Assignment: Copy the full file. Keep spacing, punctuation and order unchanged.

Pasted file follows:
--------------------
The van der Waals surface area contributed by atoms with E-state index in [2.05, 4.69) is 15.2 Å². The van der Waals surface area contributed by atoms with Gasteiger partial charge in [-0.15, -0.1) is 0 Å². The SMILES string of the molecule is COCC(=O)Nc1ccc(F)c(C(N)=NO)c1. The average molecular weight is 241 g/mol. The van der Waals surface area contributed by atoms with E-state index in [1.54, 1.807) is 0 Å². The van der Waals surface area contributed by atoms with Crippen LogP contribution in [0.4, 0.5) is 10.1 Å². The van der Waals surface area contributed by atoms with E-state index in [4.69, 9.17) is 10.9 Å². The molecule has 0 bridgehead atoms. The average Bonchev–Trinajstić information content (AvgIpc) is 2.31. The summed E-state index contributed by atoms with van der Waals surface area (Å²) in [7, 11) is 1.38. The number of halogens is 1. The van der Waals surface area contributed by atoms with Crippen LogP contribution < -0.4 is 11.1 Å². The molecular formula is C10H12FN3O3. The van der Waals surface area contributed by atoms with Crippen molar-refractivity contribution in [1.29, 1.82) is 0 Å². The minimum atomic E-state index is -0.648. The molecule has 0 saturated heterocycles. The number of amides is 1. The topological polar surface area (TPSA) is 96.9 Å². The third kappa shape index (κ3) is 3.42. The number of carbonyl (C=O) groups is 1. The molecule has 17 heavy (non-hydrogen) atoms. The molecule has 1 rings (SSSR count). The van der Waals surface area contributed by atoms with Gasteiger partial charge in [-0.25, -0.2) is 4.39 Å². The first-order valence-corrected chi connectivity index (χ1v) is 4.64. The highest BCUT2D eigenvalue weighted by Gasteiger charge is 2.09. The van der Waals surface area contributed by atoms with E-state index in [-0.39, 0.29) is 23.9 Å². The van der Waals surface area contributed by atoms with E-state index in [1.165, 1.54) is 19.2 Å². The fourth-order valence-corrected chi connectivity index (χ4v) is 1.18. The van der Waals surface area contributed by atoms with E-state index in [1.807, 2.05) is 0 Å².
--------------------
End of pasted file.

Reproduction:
The van der Waals surface area contributed by atoms with E-state index in [2.05, 4.69) is 15.2 Å². The van der Waals surface area contributed by atoms with Gasteiger partial charge in [-0.15, -0.1) is 0 Å². The SMILES string of the molecule is COCC(=O)Nc1ccc(F)c(C(N)=NO)c1. The average molecular weight is 241 g/mol. The van der Waals surface area contributed by atoms with E-state index in [1.54, 1.807) is 0 Å². The van der Waals surface area contributed by atoms with Crippen LogP contribution in [0.4, 0.5) is 10.1 Å². The van der Waals surface area contributed by atoms with E-state index in [4.69, 9.17) is 10.9 Å². The molecule has 0 bridgehead atoms. The average Bonchev–Trinajstić information content (AvgIpc) is 2.31. The summed E-state index contributed by atoms with van der Waals surface area (Å²) in [7, 11) is 1.38. The number of halogens is 1. The van der Waals surface area contributed by atoms with Crippen LogP contribution < -0.4 is 11.1 Å². The molecular formula is C10H12FN3O3. The van der Waals surface area contributed by atoms with Crippen molar-refractivity contribution in [1.29, 1.82) is 0 Å². The minimum atomic E-state index is -0.648. The molecule has 0 saturated heterocycles. The number of amides is 1. The topological polar surface area (TPSA) is 96.9 Å². The third kappa shape index (κ3) is 3.42. The number of carbonyl (C=O) groups is 1. The molecule has 17 heavy (non-hydrogen) atoms. The molecule has 1 rings (SSSR count). The van der Waals surface area contributed by atoms with Gasteiger partial charge in [-0.25, -0.2) is 4.39 Å². The first-order valence-corrected chi connectivity index (χ1v) is 4.64. The highest BCUT2D eigenvalue weighted by Gasteiger charge is 2.09. The van der Waals surface area contributed by atoms with E-state index in [-0.39, 0.29) is 23.9 Å². The van der Waals surface area contributed by atoms with E-state index in [1.165, 1.54) is 19.2 Å². The fourth-order valence-corrected chi connectivity index (χ4v) is 1.18. The van der Waals surface area contributed by atoms with E-state index in [1.807, 2.05) is 0 Å².